Patent application title: Bridge Fused Multiply-Adder Circuit
Eric Quinnell (Austin, TX, US)
Earl E. Swartzlander (Austin, TX, US)
Carl Lemonds (Austin, TX, US)
IPC8 Class: AG06F7483FI
Class name: Arithmetical operation floating point multiplication followed by addition
Publication date: 2008-10-16
Patent application number: 20080256161
Patent application title: Bridge Fused Multiply-Adder Circuit
Earl E. Swartzlander
DILLON & YUDELL LLP
Origin: AUSTIN, TX US
IPC8 Class: AG06F7483FI
A bridge fused multiply-adder is disclosed. The fused multiply-adder is
for the single instruction execution of (A×B)+C. The bridge fused
multiply-add unit adds this functionality to existing floating-point
co-processor units by including a fused multiply-add hardware "bridge"
between an existing floating-point adder and a floating-point multiplier
unit. This fused multiply-add functionality is added to existing
two-operand architecture designs without degrading the performance or
parallel pipe execution of floating-point adder and floating-point
1. A bridge fused multiply-adder circuit, comprising:a floating-point
adder;a floating-point multiplier;an alignment/inversion module, coupled
to said floating-point adder, for sharing an input with said
floating-point adder; anda bridge module, coupled to said floating-point
adder and said floating-point multiplier, for combining a partial product
from said floating-point multiplier with an output from said
alignment/inversion module to generate an un-rounded output to be fed to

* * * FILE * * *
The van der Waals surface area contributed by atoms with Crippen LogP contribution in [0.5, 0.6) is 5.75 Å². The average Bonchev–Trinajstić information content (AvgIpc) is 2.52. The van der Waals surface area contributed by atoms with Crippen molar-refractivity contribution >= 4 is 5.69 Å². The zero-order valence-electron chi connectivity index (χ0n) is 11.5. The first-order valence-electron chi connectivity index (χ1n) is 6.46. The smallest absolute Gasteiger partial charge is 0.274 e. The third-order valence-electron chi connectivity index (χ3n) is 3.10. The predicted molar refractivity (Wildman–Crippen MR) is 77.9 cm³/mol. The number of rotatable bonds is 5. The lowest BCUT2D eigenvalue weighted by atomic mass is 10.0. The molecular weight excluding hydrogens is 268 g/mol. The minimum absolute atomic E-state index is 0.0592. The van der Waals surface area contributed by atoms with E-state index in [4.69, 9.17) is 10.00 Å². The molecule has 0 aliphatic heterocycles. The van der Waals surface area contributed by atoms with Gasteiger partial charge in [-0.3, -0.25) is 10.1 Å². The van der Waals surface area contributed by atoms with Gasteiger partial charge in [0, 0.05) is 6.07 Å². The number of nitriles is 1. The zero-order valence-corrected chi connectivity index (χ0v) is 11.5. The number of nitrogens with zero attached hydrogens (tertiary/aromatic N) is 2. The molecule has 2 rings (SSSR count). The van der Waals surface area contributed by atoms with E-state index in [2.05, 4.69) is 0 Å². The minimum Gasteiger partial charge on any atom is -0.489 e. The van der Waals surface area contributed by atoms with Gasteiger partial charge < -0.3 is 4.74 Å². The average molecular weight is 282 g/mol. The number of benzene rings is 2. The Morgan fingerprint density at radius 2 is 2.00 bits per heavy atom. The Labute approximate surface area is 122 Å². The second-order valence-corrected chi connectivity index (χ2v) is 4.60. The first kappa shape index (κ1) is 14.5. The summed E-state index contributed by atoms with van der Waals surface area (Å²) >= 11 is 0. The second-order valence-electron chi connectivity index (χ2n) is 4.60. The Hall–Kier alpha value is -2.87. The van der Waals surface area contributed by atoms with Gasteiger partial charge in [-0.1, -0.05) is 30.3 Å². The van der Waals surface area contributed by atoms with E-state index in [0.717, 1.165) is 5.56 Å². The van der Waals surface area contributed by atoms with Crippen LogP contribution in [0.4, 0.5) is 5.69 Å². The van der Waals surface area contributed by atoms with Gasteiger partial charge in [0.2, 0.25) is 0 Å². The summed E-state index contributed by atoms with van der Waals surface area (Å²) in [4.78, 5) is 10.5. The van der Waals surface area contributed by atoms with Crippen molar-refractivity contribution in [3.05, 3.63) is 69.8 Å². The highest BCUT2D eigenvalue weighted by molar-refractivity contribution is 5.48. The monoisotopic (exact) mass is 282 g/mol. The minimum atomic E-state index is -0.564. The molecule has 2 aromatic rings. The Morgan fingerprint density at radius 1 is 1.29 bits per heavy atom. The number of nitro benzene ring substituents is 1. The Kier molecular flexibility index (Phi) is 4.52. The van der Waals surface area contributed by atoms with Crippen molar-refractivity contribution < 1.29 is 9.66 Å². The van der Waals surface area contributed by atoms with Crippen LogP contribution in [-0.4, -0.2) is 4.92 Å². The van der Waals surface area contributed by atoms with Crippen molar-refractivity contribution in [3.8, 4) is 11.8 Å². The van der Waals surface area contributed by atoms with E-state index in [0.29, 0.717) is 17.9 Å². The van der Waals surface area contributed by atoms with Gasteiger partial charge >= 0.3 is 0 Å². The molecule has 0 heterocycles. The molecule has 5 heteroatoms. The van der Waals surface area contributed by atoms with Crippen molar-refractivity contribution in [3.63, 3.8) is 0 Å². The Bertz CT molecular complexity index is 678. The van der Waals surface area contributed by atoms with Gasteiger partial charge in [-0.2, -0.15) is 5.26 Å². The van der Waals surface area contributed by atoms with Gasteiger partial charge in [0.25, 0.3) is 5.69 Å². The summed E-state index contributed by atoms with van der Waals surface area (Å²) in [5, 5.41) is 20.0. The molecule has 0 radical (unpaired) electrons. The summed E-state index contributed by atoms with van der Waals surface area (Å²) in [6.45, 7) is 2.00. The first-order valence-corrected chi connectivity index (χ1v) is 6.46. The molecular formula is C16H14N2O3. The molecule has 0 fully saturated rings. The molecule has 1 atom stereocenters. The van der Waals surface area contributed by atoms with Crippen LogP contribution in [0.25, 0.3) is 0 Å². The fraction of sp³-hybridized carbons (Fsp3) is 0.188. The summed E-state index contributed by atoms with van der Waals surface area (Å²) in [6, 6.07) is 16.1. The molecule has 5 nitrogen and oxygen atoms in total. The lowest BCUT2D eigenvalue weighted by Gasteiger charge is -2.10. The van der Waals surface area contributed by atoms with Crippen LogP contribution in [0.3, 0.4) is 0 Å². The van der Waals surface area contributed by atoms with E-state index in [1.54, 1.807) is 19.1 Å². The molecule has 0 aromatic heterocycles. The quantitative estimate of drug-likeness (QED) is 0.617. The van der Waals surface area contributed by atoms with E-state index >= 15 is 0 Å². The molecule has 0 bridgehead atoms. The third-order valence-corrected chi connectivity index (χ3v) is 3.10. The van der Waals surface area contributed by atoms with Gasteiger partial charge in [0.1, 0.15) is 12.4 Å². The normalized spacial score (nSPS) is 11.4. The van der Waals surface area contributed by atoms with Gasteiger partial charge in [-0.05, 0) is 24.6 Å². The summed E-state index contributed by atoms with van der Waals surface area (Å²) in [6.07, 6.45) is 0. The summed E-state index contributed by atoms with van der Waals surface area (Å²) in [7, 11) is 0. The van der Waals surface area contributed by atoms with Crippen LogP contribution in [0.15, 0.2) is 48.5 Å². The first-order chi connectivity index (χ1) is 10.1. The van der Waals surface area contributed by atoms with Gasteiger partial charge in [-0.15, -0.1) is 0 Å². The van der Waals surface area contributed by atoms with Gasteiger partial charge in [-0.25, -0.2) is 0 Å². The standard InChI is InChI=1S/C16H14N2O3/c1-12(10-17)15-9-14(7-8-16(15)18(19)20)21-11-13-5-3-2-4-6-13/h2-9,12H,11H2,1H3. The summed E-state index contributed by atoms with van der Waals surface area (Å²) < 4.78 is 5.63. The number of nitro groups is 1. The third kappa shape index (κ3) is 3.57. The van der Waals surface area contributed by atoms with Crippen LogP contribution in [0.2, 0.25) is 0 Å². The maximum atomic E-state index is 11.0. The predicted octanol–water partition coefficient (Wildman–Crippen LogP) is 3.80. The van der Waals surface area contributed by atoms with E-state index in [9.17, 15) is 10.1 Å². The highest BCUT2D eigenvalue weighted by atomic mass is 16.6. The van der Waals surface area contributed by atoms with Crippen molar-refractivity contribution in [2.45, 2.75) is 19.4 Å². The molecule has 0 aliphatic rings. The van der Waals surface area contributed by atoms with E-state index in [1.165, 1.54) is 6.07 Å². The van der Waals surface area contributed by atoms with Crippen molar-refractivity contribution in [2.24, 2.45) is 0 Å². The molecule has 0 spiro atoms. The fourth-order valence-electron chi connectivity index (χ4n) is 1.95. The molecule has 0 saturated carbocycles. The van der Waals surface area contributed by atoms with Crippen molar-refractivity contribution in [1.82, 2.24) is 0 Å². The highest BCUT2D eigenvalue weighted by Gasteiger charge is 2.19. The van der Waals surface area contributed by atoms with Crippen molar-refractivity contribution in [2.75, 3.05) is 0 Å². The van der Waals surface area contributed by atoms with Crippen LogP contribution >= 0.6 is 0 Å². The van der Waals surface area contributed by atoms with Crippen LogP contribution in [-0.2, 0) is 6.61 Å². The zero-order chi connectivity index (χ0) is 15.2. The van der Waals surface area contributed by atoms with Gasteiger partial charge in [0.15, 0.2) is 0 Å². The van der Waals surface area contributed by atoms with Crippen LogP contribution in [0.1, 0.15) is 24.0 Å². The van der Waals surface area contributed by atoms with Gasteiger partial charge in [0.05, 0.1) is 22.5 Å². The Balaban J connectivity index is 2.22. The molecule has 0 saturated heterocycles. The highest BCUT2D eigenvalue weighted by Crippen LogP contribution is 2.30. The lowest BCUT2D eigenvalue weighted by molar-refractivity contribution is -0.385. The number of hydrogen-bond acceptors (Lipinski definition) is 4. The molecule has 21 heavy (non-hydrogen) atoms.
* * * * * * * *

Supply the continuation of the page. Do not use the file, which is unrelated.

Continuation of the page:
said floating-point adder to produce a fused multiply-add result.
2. The bridge fused multiply-adder circuit of claim 1, wherein said floating-point multiplier includes a multiplier array for generating said partial product.
3. The bridge fused multiply-adder circuit of claim 2, wherein said floating-point multiplier further includes an add/round unit for generating a floating-point multiplication result.
4. The bridge fused multiply-adder circuit of claim 1, wherein said floating-point adder includes a floating-point adder far/close module.
5. The bridge fused multiply-adder circuit of claim 4, wherein said floating-point adder further includes a floating-point adder/round unit for generating a floating-point addition result or a fused multiply-add result.
The present application claims priority under 35 U.S.C. § 119(e)(1) to provisional application No. 60/911,018 filed on Apr. 10, 2007, the contents of which are incorporated herein by reference.
BACKGROUND OF THE INVENTION
1. Technical Field
The present invention relates to digital circuits in general, and, in particular, to fused multiply-adder circuits. Still more particularly, the present invention relates to an apparatus for combining a floating-point adder and a floating-point multiplier to provide a bridge fused multiply-adder circuit having fused-multiply add functionalities.
2. Description of Related Art
A floating-point unit is designed to perform various mathematical operations on floating-point numbers. It is always useful to enhance the speed of a floating-point unit, and one known technique is to provide specialized hardware to implement certain floating-point functions. For example, a fused multiply-adder circuit can be implemented within a floating-point unit to perform multiply-accumulate functions that are commonly used in digital signal processing operations.